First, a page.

May 21st

theresa albert - my friend in food


Wait, what was my blog title again?

Brain Fart

The first thing I had to do before sitting down to write this blog about forgetfulness is to check if I’d already covered this subject in a previous posting.  Really, I honestly didn’t remember.  Sometimes I think my brain is just swiss cheese and then I realize in talking to others that I am not alone.

Here are the classic examples; see if you can relate:

- I go upstairs to get something from the bedroom but when I get there, I can’t for the life of me remember what I came up for. I stand helplessly scanning my surroundings hoping for a clue but soon realize that the only way to remember is to go back downstairs to the spot where I had the thought in the first place and hope the whole process doesn’t repeat itself.  I think this is one of nature’s little tricks for keeping me fit.

- I am watching a riveting cop show on TV but a rather obnoxious commercial comes on so I grab the remote and start surfing.  Not 60 seconds has gone by and I have no idea what I was watching nor which channel it was on.   By the time I’ve figured it out, the story’s climax has passed, the murderer has already been killed in what must have been an exciting take-down and I’m left with only the final lines of banter between the detectives.  Oh for the days when I WAS the remote, having to get up and turn the knob myself.  Then again there were only three channels; how much forgetting could I actually do?

I’d love to blame this all on aging but I now recall that I was a very distracted kid.  My mother used to chide me because I could not go a week without losing an umbrella, a lunch box, a hat or anything else that wasn’t permanently affixed to me.  Now, as an adult, my strategy involves a thorough “idiot check” before I leave any location and regular places for items I routinely misplace (keys, cellphone, sense of humour…).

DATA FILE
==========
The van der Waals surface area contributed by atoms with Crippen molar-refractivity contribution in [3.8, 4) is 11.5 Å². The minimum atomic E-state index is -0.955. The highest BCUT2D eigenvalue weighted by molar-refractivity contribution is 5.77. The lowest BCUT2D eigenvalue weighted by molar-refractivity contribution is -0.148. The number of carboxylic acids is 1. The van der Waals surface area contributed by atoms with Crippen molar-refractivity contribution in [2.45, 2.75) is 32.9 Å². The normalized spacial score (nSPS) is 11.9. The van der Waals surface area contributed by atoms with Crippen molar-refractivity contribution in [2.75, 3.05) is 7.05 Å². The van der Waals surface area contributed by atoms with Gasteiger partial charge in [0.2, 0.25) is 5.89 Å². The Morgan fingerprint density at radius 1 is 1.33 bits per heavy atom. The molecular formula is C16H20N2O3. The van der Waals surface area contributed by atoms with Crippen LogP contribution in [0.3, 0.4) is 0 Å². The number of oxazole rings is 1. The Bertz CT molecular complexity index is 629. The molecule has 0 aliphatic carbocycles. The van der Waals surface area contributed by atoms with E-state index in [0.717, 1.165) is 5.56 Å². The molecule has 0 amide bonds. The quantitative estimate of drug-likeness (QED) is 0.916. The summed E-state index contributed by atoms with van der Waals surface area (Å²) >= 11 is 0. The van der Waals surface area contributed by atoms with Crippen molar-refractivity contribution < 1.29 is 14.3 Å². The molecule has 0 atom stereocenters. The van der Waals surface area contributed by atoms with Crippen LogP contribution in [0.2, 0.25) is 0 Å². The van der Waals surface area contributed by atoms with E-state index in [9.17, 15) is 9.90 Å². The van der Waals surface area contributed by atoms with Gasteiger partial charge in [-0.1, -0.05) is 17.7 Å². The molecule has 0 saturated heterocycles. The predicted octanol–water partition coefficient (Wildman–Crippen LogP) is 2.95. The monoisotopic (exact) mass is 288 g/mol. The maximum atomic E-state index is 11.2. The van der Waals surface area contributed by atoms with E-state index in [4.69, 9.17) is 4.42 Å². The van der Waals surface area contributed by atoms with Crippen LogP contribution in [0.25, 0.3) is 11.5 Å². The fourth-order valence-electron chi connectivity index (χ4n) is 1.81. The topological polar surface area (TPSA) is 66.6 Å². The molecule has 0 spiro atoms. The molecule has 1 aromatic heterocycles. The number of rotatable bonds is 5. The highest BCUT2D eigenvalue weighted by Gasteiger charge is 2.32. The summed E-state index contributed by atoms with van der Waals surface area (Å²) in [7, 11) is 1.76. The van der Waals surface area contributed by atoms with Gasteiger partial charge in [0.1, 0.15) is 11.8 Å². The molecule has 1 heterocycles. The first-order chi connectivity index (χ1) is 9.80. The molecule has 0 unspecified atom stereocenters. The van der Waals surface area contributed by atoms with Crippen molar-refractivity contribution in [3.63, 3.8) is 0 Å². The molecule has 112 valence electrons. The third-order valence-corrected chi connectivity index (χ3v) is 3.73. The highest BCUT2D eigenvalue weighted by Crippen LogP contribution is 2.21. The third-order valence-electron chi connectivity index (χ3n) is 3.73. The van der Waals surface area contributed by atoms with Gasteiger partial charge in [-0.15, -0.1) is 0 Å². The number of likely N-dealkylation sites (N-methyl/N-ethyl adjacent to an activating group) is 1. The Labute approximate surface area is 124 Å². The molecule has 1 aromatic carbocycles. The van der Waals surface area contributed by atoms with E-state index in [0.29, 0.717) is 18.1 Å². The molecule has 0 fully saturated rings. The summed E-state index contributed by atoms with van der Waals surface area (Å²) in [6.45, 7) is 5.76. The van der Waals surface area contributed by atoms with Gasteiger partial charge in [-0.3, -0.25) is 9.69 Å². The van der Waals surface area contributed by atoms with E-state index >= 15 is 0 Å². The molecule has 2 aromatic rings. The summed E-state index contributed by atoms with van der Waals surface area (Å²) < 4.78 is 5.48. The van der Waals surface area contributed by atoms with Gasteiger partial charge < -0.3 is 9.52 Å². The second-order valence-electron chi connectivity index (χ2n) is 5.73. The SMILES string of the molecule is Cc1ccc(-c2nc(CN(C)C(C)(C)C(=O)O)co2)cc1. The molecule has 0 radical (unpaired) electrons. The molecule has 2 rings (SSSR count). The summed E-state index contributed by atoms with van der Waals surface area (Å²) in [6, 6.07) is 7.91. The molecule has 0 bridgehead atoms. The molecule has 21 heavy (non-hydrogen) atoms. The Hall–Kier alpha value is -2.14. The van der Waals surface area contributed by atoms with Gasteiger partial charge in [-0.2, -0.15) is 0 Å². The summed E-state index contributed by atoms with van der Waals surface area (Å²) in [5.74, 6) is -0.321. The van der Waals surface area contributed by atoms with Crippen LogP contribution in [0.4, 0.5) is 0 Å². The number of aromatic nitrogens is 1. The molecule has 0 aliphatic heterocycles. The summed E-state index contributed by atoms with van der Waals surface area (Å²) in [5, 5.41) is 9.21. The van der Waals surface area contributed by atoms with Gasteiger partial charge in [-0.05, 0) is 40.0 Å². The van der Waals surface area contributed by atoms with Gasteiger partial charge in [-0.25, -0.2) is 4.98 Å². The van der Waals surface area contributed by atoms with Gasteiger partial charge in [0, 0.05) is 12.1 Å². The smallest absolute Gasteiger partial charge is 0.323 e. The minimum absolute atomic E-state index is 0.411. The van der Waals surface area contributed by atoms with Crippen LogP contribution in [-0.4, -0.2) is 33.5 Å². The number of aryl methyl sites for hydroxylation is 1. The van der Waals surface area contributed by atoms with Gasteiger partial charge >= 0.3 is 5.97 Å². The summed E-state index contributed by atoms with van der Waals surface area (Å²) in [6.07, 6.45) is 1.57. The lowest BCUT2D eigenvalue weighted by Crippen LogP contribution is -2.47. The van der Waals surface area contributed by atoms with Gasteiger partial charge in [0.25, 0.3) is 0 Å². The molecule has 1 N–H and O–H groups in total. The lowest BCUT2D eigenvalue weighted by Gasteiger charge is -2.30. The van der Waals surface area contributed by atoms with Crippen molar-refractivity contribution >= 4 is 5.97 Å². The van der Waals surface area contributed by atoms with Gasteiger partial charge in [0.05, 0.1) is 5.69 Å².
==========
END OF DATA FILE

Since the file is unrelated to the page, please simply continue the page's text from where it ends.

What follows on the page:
I keep a pretty active brain, doing crosswords, learning new music, dabbling in new languages and yet, my synapses still appear to be eroding.  Oddly enough, the long-term memories are rich and detailed.  I can tell you the name of the sommelier who served us on our honeymoon 22 years ago but ask me what I had for lunch today and I draw a blank.   When I’m in the shower, I can’t even recall if I’ve already “rinsed, lathered and repeated”.   For all I know I keep washing my hair until the shampoo bottle is empty.

A friend suggested I try Gingko Biloba, an herbal supplement which is supposed to help with memory.  I bought some right away.   Now, if I can only remember where I put it….



Ilana Waldston is the mother of two teenage girls who keeps sane by singing. A graduate of the prestigious International Cabaret Conference at Yale, she’s been delighting Toronto audiences with her comedic patter and well-honed ability to sell a song. She’s a self-professed foodie, loves to bake, travel and dine (often all at once) who sometimes sings of food in songs such as “My Diet Starts Tomorrow”, “Dieter’s Prayer” and “Foodblooz”. In addition to her solo work, she’s also a part of Toronto’s only female jazz quartet, The Satin Dolls...


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